India Has Huge Possibilities For Deep Technology And Change Driven By Technology

India Has Huge Possibilities For Deep Technology And Change Driven By Technology

Eminent analysts claim that India, which is now moving quickly up the value chain from low-cost software services to manufacturing, has enormous promise in the fields of deep technology and technology driven transformation.

Arun Kumar, a former director general of the US and Foreign Commercial Service (USFCS) and assistant secretary of commerce for global markets under the Obama administration, said that he was "extremely persuaded" about the possibility in India.

The advancement of India-US relations under the leadership of Modi and Biden, according to Kumar, a managing partner at Celesta Capital, is also a factor. He cites the availability of talent of an international calibre, the fact that digital is now pervasive and has created a fertile ground for enormous amounts of innovation, as well as advance manufacturing, which makes India competitive in the manufacturing sector.

"Overall, it's a pretty hopeful tale on India," Kumar remarked at the just finished Celesta Capital-sponsored TechSurge conference in Silicon Valley held at the Computer History Museum. The Celeste Capital made a video of the conference accessible.

He said that India is quickly becoming a significant economic and geopolitical ally for the US. The US-India Initiative on Critical and Emerging Technology (iCET), which was recently advanced by discussions between the national security advisors of the two countries, outlines commitments to creating a strong innovation ecosystem between the two countries covering cooperation in artificial intelligence, high performance computing, defence and space technologies, semiconductors, and next generation telecommunications.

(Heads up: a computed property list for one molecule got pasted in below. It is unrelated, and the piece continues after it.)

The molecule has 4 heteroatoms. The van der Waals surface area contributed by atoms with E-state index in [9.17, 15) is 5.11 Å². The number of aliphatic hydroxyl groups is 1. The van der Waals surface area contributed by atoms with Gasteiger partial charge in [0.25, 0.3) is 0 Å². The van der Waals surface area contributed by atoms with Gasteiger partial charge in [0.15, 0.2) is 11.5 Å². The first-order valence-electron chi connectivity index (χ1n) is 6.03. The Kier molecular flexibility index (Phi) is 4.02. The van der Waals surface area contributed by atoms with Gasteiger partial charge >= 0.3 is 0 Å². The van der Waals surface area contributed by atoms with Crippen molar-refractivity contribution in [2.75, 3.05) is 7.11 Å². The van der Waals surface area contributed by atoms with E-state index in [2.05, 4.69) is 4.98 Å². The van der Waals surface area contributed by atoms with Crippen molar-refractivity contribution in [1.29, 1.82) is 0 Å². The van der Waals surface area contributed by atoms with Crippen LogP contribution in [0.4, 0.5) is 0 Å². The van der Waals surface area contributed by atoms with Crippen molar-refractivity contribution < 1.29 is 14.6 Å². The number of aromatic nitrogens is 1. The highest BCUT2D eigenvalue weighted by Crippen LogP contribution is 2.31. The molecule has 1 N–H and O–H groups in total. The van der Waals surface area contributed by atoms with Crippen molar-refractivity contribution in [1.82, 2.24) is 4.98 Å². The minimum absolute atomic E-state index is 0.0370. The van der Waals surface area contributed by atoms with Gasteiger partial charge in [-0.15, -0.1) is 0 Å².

We were used to India not performing well, at least until five or six years ago. India is experiencing significant difficulties, while the rest of the globe is doing considerably better. It's now the other way around," said Indermit Gill, the chief economist at the World Bank, adding that India had made considerable strides in the ease of doing business since 2014, a measure the Bank had championed despite ceasing to use it in 2020.

If India is successful in luring investment, now may be the country's moment, said Gill. Arogyaswami Paulraj, an emeritus professor at Stanford University, said that semiconductors, energy, decarbonization, and green hydrogen and electric cars would be India's top objectives in deep technology.

The deep technology industry in the US provides USD 550 billion, or 2.5% of GDP, but it supports roughly 40% of the entire Economy. India now imports virtually all of its deep technology requirements, therefore developing domestic capabilities is a national priority. With all of its advantages, India presents tremendous prospects for THE deep tech investments, he said.

The deep tech sector has a globalised economy and extensive supplier networks. India should thus aim to join the club of advanced technology nations and take 5% of the global market during the next ten years. This will result in value-added revenues of USD 150 billion, which represents a market cap potential of well over USD 1.5 trillion. The Indian Semiconductor Mission, which aspires to develop capabilities in this most fundamental technology, is the country's first foray into deep technology, he added.

"With how India is now, I have a great deal of hope. One thing is that, in my opinion, there is broad political agreement on the nation's course. The country's economic structure will, to put it simply, be quite stable regardless of whether the present administration remains in place or is replaced. Therefore, I believe that's a significant bonus," he remarked, noting the success of the digital India revolution.

According to Sriram Viswanathan, the founding managing partner of Celesta, India is moving up the value chain from low-cost software services to manufacturing and Deep Tech research, including semiconductors and other hardware-related businesses. In India, highly advanced businesses are being established in the fields of robotics, automation, and semiconductor design.

"During the next ten years, India will provide a tremendous opportunity. I anticipate this expanding exponentially. Anand Unnikrishnan, managing director of the National Infrastructure Investment Fund (NIIF), remarked that nothing in India operates in a linear fashion. He discussed the accomplishments of NIIF's public-private partnership operations. He made reference to India's current vibrant entrepreneurial ecosystem and venture capital investment climate.